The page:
Update, 8:00pm: At the public comment part of a closed session of the Berkeley City Council tonight, Mayor Tom Bates said that no-one had been hired as director of planning for Berkeley. He said the council would be interviewing Angstadt in the closed session and “our decision will be made after that”. Councilmember Kriss Worthington added that the vote on whom to hire would not take place tonight, the general public would see the candidate’s name, and the council would vote in public.
Original story: Eric Angstadt, currently deputy director of planning and zoning for the City of Oakland, is expected to be confirmed tonight as Berkeley’s new director of planning and development. The City Council will make the appointment in closed session tonight, and the official announcement is scheduled for tomorrow.
The directorship has been vacant for nearly a year, since Dan Marks retired last July 1. Wendy Cosin has been acting director in the interim.
“Eric is a very creative, visionary person who takes a very pragmatic approach to his vision,” said Joél Ramos, a member of the San Francisco Municipal Transportation Agency board and community planner at the Great Communities Collaborative for TransForm. “He’s very talented at working with people. We’re confident that if there’s a way to get something done on a project, Eric will find the way.”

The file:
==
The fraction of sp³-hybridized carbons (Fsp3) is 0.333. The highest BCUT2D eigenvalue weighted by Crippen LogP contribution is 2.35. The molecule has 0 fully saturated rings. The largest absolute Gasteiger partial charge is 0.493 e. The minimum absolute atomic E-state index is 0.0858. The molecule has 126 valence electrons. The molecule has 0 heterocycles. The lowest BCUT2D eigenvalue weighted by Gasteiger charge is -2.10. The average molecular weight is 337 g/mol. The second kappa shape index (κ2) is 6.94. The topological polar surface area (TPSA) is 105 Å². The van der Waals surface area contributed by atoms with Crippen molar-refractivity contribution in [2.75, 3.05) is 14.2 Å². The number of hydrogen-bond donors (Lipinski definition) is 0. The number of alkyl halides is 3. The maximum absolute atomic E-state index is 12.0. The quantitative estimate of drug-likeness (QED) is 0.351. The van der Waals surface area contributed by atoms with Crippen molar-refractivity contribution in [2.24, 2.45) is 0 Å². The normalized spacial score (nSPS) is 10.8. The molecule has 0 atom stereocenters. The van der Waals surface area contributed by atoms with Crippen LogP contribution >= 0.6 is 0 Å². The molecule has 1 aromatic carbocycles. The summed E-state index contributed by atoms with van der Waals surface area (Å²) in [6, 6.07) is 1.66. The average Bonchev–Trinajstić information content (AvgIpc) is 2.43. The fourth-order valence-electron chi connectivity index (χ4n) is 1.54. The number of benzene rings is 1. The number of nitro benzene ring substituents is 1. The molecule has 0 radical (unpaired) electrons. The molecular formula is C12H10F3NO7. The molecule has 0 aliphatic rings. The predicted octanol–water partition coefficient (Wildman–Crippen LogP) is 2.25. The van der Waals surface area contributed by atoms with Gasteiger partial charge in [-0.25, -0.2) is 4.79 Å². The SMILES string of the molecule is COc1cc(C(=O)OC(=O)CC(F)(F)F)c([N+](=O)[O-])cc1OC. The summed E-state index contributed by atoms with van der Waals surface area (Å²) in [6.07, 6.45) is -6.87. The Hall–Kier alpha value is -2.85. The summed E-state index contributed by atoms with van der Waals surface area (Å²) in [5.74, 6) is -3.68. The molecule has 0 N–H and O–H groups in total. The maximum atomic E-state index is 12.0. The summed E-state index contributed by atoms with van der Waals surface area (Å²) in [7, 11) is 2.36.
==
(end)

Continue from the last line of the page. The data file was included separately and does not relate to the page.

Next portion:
Ramos cites three major projects in Oakland where he believes Angstadt’s contribution was crucial: the Upper Broadway corridor plan, the International Boulevard transit-oriented development, and the commercial corridor zoning update.
John Protopappas, president and CEO of Madison Park Financial, one of Oakland’s largest developers, echoes Ramos.
“Oakland’s loss is Berkeley’s gain,” Protopappas said. “I’m sorry to see it. He’s been able to figure out solutions to problems that didn’t seem like they could be resolved.”
Angstadt will arrive to a crowded set of issues in Berkeley’s planning department. A new downtown plan seems set to be passed by the City Council in the coming month, and the new West Berkeley plan is at an advanced stage.
As development projects have slowed through the 2008 recession and its aftermath, the city’s revenues from developers has dropped, leaving the Permit Service Center in deficit. The center’s fund started the 2012 fiscal year with over $2 million in fund balance, but an operating shortfall is projected through fiscal year 2013. The expected shortfall between revenues and expenditures in FY 2012 is $566,144.
Taller buildings, open spaces on cards for downtown Berkeley [03.09.12]
City takes first step towards adopting West Berkeley plan [03.24.11]